The residential home market is in a constant state of flux. This is reflected not only in the market value of homes, but also in what goes into those homes – and these items heavily influence how and what consumers purchase. This goes for new construction as well as pre-existing structures. Every year, more and more homeowners look for energy efficiency when buying a new home. According to a study performed by Shelton Group, 85% of homeowners said they’d pay more for an Energy Star-certified home. Since over 42% of a home’s utility bills are attributed to heating, cooling, and hot water costs, this is absolutely the first place we need to look to get our projects up to snuff for the modern homeowner.
What Are the Steps to Building Efficiently?
There are four basic steps that we must follow if we want to build in the most efficient manner.
Step 1: Insulation
A Porsche with a gaping hole in the gas tank is no more functional than an ’87 Camry. By the same token, a home with all the amenities wrapped in poor insulation is simply an expertly crafted mistake! A tight thermal envelope and smart approach to insulation is a home that is set up to see the most success in performance and comfort.
Step 2: Install a Geothermal System
According to the EPA, Geothermal is far-and-away the most efficient way to heat, cool, and provide hot water for a home. With proper insulation, a smaller system is used which results in the perfect balance between low installation cost, high efficiency, and consistency in comfort and performance.
Step 3: Install a Solar Array
Building on our first two steps, a solar array is a perfect compliment to a well-insulated and efficiently-conditioned home. With this setup, it is entirely possible to provide most or all of a home’s energy needs with a comparatively small array which, again, saves on costs all-around.
Step 4: Get Batteries
The party doesn’t have to stop when the sun goes down! With battery storage, the homeowner really doesn’t have to worry about needing backup power on rainy days or long nights. With batteries, going off-grid is entirely possible. As with many emerging technologies, this product is becoming increasingly popular, and homeowners are getting access to better quality batteries for progressively lower costs.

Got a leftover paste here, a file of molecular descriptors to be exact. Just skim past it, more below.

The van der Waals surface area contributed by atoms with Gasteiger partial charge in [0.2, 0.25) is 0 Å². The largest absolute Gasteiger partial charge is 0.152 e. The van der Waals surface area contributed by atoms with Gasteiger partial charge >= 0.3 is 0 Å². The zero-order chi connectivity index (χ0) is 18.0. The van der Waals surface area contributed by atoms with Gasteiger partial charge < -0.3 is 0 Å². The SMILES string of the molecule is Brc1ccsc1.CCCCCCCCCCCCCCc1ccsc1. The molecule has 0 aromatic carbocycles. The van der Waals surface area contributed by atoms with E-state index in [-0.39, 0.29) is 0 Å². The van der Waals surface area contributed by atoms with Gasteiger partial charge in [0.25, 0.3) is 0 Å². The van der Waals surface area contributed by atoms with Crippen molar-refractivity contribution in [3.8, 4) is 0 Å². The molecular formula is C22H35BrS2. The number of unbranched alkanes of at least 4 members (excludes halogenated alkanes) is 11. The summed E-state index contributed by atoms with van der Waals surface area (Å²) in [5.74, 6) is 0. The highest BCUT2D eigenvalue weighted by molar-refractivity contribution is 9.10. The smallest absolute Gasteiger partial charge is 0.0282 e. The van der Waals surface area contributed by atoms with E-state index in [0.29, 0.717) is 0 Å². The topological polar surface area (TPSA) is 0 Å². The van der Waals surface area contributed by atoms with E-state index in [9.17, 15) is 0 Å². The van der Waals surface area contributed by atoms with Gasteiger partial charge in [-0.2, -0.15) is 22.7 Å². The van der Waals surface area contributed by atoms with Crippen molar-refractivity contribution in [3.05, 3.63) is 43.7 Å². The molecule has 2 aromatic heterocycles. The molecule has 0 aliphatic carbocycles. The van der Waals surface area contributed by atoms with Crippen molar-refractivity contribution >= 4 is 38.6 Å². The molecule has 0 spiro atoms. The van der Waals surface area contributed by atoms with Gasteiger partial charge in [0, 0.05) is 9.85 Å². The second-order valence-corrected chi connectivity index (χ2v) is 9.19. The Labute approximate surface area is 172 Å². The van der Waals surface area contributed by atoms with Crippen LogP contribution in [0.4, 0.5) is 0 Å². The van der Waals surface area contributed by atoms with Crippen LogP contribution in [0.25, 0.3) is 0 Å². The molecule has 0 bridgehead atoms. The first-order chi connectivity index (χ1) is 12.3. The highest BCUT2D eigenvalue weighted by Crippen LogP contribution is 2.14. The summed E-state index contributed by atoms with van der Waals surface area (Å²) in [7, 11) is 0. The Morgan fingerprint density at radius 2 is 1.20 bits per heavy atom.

The Benefits of Offering Geothermal and Solar
As a business in the home and real-estate space, it is becoming increasingly vital that business owners diversify their revenue streams. Not only to mitigate the damage due to environmental factors, but in an effort to better service their customers! For homeowners, there is already an astronomical amount of information and data to sort through. When building for energy efficiency, that amount of headache increases exponentially. If they can work with a partner that acts as their one-stop-shop for energy efficiency, they are far more likely to follow through with the large project, and the business is far more likely to increase their customer base.
If you’re worried about training up the right people with the right information to do the right job, don’t worry. Enertech offers training for both geothermal and solar technologies. Learn more here.
Not only is this combination effective for the installer’s business, but it is both practical and attainable for the homeowner, when done properly. Take Mark and Kathryn, for example. They had big goals for their new-construction home in Minnesota, primarily being to reach net-zero energy consumption for the home and electric vehicles.
With a water-to-water geothermal system providing 100% of their hot water and a solar array providing 20,000 kWh annually, the home is already producing more and consuming less energy than homes of a comparable size. Mark and Kathryn crafted this home from the perspective of energy savings, not only cost savings. As a result, during their performance testing period, the home pulled 9,998 kWh of energy from the grid, but sent 18,467 kWh of energy to the grid, resulting in -8,469kWh of net energy use.
Learn more about this project (installed with our GeoComfort brand products) here.
The combination of solar and geothermal is a powerful one as long as it is well-executed, and is beneficial for the installer, homeowner and, ultimately, the environment.